The Mars Phoenix Lander's robotic arm successfully delivered soil into oven six of the lander's thermal and evolved-gas analyzer (TEGA) on Monday, Oct. 13, or Martian day (sol) 137 of the mission.
The delivery to oven six is a "bonus round" for Phoenix, as the mission goal requirement of filling and analyzing soil in at least three of the ovens has already been satisfied. Six of eight ovens have been used to date.
TEGA's tiny ovens heat the soil to as high as 1,800 degrees Fahrenheit (1,000 degrees Celsius). The lab's "nose," or mass spectrometer, then "smells" and analyzes the gases derived from heating the soil. Mission scientists will continue to research and analyze the soil samples in the coming months, long after Phoenix stops operating on the surface.
Now in Martian late-summer, Phoenix is gradually getting less power as the sun drops below the horizon.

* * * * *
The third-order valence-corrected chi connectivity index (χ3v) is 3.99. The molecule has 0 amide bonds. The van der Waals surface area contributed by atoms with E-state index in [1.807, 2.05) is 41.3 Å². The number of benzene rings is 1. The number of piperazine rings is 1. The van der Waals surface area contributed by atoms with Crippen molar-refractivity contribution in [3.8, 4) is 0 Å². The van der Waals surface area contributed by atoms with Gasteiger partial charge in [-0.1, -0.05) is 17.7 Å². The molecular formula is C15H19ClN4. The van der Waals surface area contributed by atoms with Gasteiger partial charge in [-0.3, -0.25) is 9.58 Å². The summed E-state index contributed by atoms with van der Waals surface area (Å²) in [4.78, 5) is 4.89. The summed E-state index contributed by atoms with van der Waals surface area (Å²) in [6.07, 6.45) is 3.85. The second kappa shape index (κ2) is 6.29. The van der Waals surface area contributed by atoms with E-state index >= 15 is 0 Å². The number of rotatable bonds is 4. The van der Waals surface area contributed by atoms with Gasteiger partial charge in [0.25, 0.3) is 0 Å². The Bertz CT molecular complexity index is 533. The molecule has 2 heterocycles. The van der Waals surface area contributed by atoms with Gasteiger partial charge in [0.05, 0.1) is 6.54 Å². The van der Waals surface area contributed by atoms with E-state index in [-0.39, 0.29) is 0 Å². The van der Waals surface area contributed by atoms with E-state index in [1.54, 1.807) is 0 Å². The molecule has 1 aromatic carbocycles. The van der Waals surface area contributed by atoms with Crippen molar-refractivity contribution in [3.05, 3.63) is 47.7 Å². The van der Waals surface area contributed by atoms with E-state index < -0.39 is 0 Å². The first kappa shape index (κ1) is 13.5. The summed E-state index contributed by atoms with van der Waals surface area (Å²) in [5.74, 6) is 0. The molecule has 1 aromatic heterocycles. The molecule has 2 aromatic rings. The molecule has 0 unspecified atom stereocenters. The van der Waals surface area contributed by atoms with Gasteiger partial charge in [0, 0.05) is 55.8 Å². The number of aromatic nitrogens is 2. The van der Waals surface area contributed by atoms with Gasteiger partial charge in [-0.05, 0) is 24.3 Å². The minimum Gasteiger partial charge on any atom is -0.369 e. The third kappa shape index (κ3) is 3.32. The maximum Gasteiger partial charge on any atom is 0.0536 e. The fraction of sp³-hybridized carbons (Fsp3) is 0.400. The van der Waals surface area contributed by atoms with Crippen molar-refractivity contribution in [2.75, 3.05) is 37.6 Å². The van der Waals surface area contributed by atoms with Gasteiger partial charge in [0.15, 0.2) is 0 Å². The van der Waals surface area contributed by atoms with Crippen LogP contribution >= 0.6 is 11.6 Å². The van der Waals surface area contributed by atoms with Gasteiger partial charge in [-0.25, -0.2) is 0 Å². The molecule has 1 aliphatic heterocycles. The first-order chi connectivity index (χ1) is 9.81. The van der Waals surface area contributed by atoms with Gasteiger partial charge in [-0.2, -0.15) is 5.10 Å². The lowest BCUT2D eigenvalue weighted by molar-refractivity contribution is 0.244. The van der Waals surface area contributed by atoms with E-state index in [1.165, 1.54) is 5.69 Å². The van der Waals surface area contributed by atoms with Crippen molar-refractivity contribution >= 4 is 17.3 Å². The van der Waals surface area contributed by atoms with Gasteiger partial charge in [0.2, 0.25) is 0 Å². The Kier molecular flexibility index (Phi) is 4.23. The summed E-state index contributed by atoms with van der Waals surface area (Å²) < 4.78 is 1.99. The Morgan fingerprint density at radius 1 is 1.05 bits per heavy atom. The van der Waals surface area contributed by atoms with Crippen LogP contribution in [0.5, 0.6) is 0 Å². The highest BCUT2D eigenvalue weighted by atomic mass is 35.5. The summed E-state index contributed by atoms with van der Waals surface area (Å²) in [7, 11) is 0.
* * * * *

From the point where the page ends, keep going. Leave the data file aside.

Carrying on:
"My entire team is working very hard to make use of the power we have before it disappears," said William Boynton of the University of Arizona, Tucson, the lead scientist for TEGA. "Every time we fill an oven, we potentially learn more about Mars' geochemistry."
NASA's Phoenix mission is led by Peter Smith of the University of Arizona, with project management at NASA's Jet Propulsion Laboratory, Pasadena, Calif., and development partnership at Lockheed Martin, Denver. International contributions come from the Canadian Space Agency; the University of Neuchatel; the universities of Copenhagen and Aarhus, Denmark; the Max Planck Institute, Germany; and the Finnish Meteorological Institute.
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